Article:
Dec. 6, 2012 - Washington’s new marijuana law makes it legal as of today for anyone 21 or older to possess up to 1 ounce (28.5 grams) of marijuana, 16 ounces (0.45 kg) of solid marijuana-infused goods and up to 72 ounces (2.4 kg) of pot in liquid form for Recreational use. The same restrictions on alcohol use apply to pot. Growing or selling it without a license remains illegal (the licensing process is tbd). Also, it’s still illegal under federal law -so be careful not to bring any to national parks or forests or when you ski or ride at a resort operated on federal land. Crystal Mountain, Snoqualmie Pass, Stevens Pass, Mount Baker, White Pass, Mission Ridge, Ski Bluewood and 49 Degrees North are all on federal land.
With the current winter storm aimed squarely at Washington’s Cascade Mountains (again) and snow levels that are supposed to drop to about 2000 ft, we’re hoping the Summit at Snoqualmie’s lower slopes can finally start loading up. NOAA’s forecast below is expected to add up to 36″ by this Sat. at Snoqualmie Pass so we’re keeping our fingers crossed that this one will allow them to open soon.
White Pass, WA has confirmed it will open this Friday, Dec. 7, 2012 – first chair at 8:45 am. They plan to have 75-80% of their terrain open although the steepest runs might need more coverage. That said, it’s snowing again and there’s another winter storm warning which could bring up to another foot by the time they open. This afternoon (before the current storm), they were reporting 20″ at their base and 47″ at the summit.
PARADISE, located at an elevation of 5420′ in Mt. Rainier National Park, ranks #1 for snowfall with average annual snowfall of 671 inches or 1704 cm. Paradise’s title as the snowiest place in the U.S is based on the latest 30 year snowfall and snow depth data released by the National Oceanic and Atmospheric Administration (NOAA) for the 1981-2010 period. The ski resort that came out on top was ALTA, UT by averaging 546″ of snowfall annually during that period. Rounding out the top 5 snowfall leaders were Crater Lake in OR, Brighton, UT and Echo Summit, CA. Notably missing from the ranking is Mt. Baker, the official record holder for most snowfall ever measured in the U.S. in a single season: 1,140 inches during the 1998-99 snowfall season. NOAA states that this is also the world record (based on verifiable data). So, we suspect that this King of Snow (and perhaps others) didn’t make the list below due to insufficient data over the required 30 yr period. With an average snowfall of 701 inches (1781 cm) in recent years (>800″ last season and >850″ the season before), Mt. Baker and its Ski Area will surely be on the list next time around. By the way, the previous U.S. seasonal snowfall record was 1,122 inches, set during the 1971-1972 snowfall season by, you guessed it: Mt. Rainer’s Paradise station.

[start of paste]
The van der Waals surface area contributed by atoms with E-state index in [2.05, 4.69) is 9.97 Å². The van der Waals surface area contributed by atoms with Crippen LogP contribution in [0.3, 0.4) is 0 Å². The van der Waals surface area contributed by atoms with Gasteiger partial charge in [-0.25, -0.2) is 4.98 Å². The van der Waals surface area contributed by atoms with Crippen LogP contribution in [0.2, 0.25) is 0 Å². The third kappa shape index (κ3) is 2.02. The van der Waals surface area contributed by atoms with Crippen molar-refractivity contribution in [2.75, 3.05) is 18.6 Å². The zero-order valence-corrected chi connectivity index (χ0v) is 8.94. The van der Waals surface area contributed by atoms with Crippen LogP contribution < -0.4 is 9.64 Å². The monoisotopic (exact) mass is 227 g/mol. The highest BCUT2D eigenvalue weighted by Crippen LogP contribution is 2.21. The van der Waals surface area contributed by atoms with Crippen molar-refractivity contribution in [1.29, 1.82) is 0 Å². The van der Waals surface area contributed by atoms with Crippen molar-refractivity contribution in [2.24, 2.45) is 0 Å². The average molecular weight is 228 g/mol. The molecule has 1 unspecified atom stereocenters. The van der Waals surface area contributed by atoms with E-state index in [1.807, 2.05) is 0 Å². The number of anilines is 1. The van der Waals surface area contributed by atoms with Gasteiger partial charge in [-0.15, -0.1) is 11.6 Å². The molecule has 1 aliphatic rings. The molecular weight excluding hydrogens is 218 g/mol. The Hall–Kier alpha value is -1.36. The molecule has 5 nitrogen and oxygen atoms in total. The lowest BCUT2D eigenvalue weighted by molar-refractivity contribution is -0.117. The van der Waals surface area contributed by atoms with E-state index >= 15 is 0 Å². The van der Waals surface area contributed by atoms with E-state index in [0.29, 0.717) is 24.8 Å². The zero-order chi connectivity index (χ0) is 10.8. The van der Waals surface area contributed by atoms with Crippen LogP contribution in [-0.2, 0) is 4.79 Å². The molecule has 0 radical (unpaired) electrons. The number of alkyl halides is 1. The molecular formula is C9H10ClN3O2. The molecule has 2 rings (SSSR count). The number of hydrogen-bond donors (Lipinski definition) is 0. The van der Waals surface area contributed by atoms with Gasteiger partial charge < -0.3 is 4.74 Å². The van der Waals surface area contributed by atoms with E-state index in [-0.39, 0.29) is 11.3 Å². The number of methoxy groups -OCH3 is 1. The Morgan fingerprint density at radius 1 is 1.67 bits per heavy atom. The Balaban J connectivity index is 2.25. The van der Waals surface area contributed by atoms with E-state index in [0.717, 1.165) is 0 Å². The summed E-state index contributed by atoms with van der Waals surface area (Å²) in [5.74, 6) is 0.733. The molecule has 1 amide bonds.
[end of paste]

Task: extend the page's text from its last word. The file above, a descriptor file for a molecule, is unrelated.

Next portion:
In prior periods, our own Snoqualmie Pass with average annual 504 inches from 1948 to 1972 and Stevens Pass with 493″ from 1950 to 1994 were among the top snowfall leaders. Check out our video below from last season’s deep day at Snoqualmie’s Alpental area to see what we get. And pretty often too since heavy snowfalls normally hit the Cascade Mountains of Washington State. NOAA explains it as the result of several factors: Winter is our wettest season, storms flow west-to-east hitting the Pacific Northwest every few days, moisture from the Pacific is forced to ascend the Cascade Range and drop abundant precipitation, freezing levels average about 4,000 ft in the winter, so near this altitude snowfall amounts increase very rapidly with just small increases in elevation. But I digress…Here are the snowfall leaders for the last 30 yr period:
Paradise also came in 1st for most days with fresh snow: 121.4 days to be exact, the highest average number of days/year with at least 0.1 inches (0.25 centimetres) of snowfall. Let’s not forget, that flanking Mt. Rainier on either side are the ski resorts Crystal Mountain and White Pass which are known for their consistent snowfall.